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Thursday, September 20, 2007

Interpreting social cues

A while back there was a popular programme on the telly. It was called "A very peculiar practice." The main theme, for me at least, was the inability of the main character to decipher what was going on under his nose.

When I speak to someone for the first time, I inevitably ensure that I am at my most polite. Polite, the British version, differs from other cultures. More often than not, in America of all places, this is not a helpful mode of communication.

My son plagues me, “is it nine?”
“Look at the timer dear, 19 minutes to go.”
“It is a rule?”
“Yes, it’s rude to telephone people before 9 at the weekend, it’s a rule.” He searches my face for a hint of deception.

The key to conducting a successful telephone conversation, is the ability to tune into the timbre of the other person. I prefer to talk to someone face to face, as I am a visual learner and need those cues. Without them, I need to listen very carefully and adjust my tone. My own telephone skills are poor which means that I am sympathetic to the difficulties that others experience.

I tap out the numbers as my son waits close by nibbling his finger tips with his eyes squeezed shut.

I hear a cheery voice and make introductions. It’s the Dad, a jolly straightforward American. This is going to be easy. We exchange a few pleasantries. He hands me over to the Mum. I remember that play dates are Mums’ department. I make introductions again, just to clarify.

“Yeah. I know,” she replies in a halting, jittery tone. Perhaps she’s busy. Maybe this is the wrong time?
“I’m sorry to disturb you so early on a Saturday morning, I hope this isn’t an inconvenient time?”
There is a pause. Maybe she’s adjusting the volume, or running away from her children to conduct a conversation in peace and quiet, or she’s tucking the receiver into her shoulder so that her hands are free?
“Early? It’s nine o’clock!” I’m not sure if I’ve just insulted her? Nine o’clock may not be early? Perhaps I’ve implied that she lies around in bed all day, whereas she’s been up since first light?
“Sorry, I just wasn’t sure this was convenient?”
“Yes…..I just ….. perhaps this might not be a good time,…..perhaps?”
“Good time?” I begin to wonder if I inadvertently slipped into speaking Swahili.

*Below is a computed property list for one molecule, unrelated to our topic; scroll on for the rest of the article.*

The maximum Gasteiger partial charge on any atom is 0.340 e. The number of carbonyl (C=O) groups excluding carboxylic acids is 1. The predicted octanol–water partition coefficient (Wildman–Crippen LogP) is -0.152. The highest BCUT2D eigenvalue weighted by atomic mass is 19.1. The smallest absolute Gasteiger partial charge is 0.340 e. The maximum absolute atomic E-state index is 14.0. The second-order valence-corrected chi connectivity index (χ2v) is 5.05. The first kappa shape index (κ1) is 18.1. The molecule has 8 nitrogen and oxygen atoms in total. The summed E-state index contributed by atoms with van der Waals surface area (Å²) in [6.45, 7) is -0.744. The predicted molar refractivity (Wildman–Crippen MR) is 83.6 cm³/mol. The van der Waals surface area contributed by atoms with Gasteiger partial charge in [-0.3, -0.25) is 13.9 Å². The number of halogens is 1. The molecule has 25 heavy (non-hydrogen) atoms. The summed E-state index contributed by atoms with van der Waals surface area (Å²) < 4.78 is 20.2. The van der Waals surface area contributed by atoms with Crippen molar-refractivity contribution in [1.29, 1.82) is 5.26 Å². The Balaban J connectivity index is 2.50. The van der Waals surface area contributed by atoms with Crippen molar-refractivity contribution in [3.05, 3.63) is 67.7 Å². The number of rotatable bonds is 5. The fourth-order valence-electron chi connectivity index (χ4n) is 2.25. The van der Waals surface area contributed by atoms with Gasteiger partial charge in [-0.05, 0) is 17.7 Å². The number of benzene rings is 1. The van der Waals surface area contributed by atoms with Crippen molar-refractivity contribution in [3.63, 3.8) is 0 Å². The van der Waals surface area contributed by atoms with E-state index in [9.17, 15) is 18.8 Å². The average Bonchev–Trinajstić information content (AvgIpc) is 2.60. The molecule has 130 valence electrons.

“I just wondered if he’d like to come over for a play date, although I understand that you might have other plans.”
“Who told you we had other plans?” she snaps back as quick as a whippet
“Um, no-one, er…….it’s just that it’s such short notice I didn’t like to assume that he’d be available.”
“Er available to come and play.”
“Are you gonna be home?”
“Yes…..of course.”
Of course! Just in time I remember that quirk a few Americans have, a preference for child care by a woman rather than a Dad. It’s a preference that I don’t fully understand, but I’ve come across it before.
“Well sure,” she croons slowly and softly. It’s not a Southern drawl, not an accent, more of a reluctant and uncertain acceptance.
“Shall I give you our address?” Another pause follows. I imagine her moving to find a paper and pencil.
“Well I don’t know where you live!” Pause. “I’ll go get a pen.”

I wait in a state of nervous confusion. I take care with my address details. I don’t do it the American way. The American way is to provide detailed instructions, turns to right and left, number of stop lights or blocks, helpful landmarks on route until finally, if you’re really lucky, eventually, they give you the number of the house and the name of the street. Brits give the address first. They use similar navigational hints, afterwards, if necessary. Left at the Frog and Toad, right at the Queen’s Arms, straight past the King’s Head, sharp right at The Two Trees. This isn’t possible in America, as there is no such thing as a pub.
“It’s 14799 C-h-a-r-m-i-n-g-t-o-n L-a-n-e.” I wait in silence, as if I say anything I might cause confusion.
“Can he bring anything?”
“No, just his sweet self will do nicely.” Maybe that didn’t come out quite right? I can see him in my mind’s eye, soft spoken, rounded shoulders upon a slightly curved spine, shy eyes behind thick glasses and a bewitching smile.
“My son……he’s a boy you know!” Oh dear! It did come out wrongly.
“Yes, yes of course, I’m sorry, it’s just that……well, you know, he’s such a lovely child.” I don’t know what I’m saying any more, I should just shut up.
“A boy!” Her tone is emphatic which is odd because I don’t believe I’m arguing.
“A great chap.” Why didn’t I say guy! I resolve to try harder with the ‘boy thing’ in America.
“How about 1? Would that suit you?”
“Sure………thanks so much.” I hear a click at the other end of the line. I am off the hook.

I give my fizzing child a synopsis of the good news, set the timer for 4 hours ahead and pour myself a vat of coffee.

After more than twelve years in this country, I still have a great deal to learn and no teacher.

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